Should You Sell Biotech Stocks If There’s a Recession?

Commentators everywhere are professing that a recession is nigh, and there’s reason to believe they’re right. The market is down, inflation is up, and inventories are starting to bulge with unsold goods. If you’re feeling a mounting sense of doom, you’re definitely not alone. 

But none of the above are good reasons to sell your biotech stocks. In fact, there’s a compelling argument that recessions are exactly when you should be buying them. Let’s go through a few of the paradigms that explain why.

Here’s why selling might be ill-advised

The first reason to refrain from selling your biotech stocks during a recession is that the drug-development cycle is typically much longer than the duration of most recessions, and it can often take upwards of 12 years to move a candidate from early research through the entire clinical trials process. On average, recessions last 17.5 months, but the latest recession in early 2020 only lasted two months. Remember, most biotech companies can’t generate much in the way of revenue until they have a medicine that’s approved for sale. So if they don’t have any drugs on the market and a recession occurs, nothing changes about their sales. 

Nor does much of anything change about their chance of earning future sales as a result of successfully commercializing a medicine. Only around 20.9% of drug candidates manage to make it through the entire clinical trials process and reach the market, and failures along the way are almost always due to an unacceptable safety profile or weak efficacy. Economic factors can’t detract from or make up for a drug’s clinical performance, though they could negatively impact sales — but it’s not a given that sales will fall. 

Even for companies that already have products on the market, recessions aren’t a deal breaker because revenue can still grow when the economy is shrinking. Take Seagen‘s (NASDAQ: SGEN) performance during the Great Recession as an example. Its quarterly revenue grew by 62.9% from the middle of June in 2007 through the same time in 2009.

While its shares did still lose value during that period, their decline of around 6.5% was far less than the market’s collapse of more than 39.7%. And if you held your shares from right before the recession officially started until a year later, you’d be sitting on significant gains compared to the market’s performance — and that was true for more than just Seagen, as shown below:

^SPX data by YCharts.

That’s right: The industry-tracking SPDR S&P Biotech ETF beat the market both during and immediately after the recession. Especially for biotech investors who love to diversify within the industry, that’s a strong confirmation that selling your shares in the face of economic turmoil could be a big mistake.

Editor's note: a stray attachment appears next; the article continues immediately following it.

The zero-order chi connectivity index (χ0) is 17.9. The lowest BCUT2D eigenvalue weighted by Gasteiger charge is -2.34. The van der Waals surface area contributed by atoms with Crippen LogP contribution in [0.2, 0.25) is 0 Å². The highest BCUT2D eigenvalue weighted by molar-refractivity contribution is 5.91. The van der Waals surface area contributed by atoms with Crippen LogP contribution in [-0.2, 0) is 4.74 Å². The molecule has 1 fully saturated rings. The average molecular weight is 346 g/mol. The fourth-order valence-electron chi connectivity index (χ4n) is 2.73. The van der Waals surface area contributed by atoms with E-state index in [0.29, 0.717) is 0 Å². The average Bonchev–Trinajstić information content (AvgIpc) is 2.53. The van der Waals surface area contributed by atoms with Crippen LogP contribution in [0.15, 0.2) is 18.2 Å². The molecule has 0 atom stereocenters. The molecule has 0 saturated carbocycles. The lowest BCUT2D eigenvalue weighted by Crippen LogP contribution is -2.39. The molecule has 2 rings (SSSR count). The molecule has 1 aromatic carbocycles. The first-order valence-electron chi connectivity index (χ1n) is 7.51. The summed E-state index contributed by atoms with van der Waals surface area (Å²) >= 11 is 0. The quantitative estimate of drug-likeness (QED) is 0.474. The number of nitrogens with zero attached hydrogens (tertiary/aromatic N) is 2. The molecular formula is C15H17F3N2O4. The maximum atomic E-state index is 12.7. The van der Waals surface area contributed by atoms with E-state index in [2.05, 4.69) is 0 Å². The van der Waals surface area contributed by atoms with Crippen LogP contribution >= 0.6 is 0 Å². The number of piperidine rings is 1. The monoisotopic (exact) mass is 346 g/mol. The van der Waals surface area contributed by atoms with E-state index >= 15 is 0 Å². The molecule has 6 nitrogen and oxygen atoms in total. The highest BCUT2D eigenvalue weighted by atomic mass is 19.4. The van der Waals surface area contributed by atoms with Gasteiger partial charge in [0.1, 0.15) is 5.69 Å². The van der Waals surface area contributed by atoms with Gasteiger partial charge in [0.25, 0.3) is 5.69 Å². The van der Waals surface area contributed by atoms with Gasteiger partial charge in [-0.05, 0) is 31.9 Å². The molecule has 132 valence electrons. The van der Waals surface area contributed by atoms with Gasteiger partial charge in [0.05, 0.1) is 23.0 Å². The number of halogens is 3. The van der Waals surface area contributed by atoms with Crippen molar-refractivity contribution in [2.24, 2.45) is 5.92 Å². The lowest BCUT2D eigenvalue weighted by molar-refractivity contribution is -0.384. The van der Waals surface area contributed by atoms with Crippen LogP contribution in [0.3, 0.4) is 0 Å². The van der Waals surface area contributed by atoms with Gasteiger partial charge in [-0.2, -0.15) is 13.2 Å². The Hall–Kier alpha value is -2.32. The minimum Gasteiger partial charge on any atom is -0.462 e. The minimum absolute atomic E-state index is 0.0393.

It might even make sense to buy

For risk-tolerant investors, recessions are actually a great time to load up on shares of attractive biotechs when they’re cheaper than normal. The trick is to understand which companies have declining share prices because of events beyond their control and which are likely to struggle in a recessionary environment.  

Consider CRISPR Therapeutics (NASDAQ: CRSP) as an example; it has more than $2.2 billion in the bank but trailing 12-month operating expenses of only around $592 million. Its pipeline has a handful of mid-stage gene-editing therapies, and its share price bounced back promptly to smash the market’s return after the coronavirus crash and recession. Take a look:

^SPX data by YCharts.

As you can see, if you find biotechs that fit the bill, recessions can be an appealing time to invest. Biotechs with plenty of cash, minimal expenses, and pipelines packed with late-stage programs are positioned to withstand recessions better than others. Falling share prices make issuing new stock an unattractive way to raise funds, and having a lot of cash relative to research and development (R&D) expenses and operating expenses means that management can afford to wait for better conditions before doing an offering.

At the same time, companies with a lot of late-stage programs are closer to realizing revenue than others, which means they’ll also have an easier time getting debt financing if it’s necessary. If you already hold shares of the sturdier contenders, know that selling might well help you avoid some short-term losses — but there’s also a good chance it’ll preclude you from realizing long-term gains once the economy recovers.

Alex Carchidi has no position in any of the stocks mentioned. The Motley Fool has positions in and recommends CRISPR Therapeutics and Seagen Inc. The Motley Fool has a disclosure policy.

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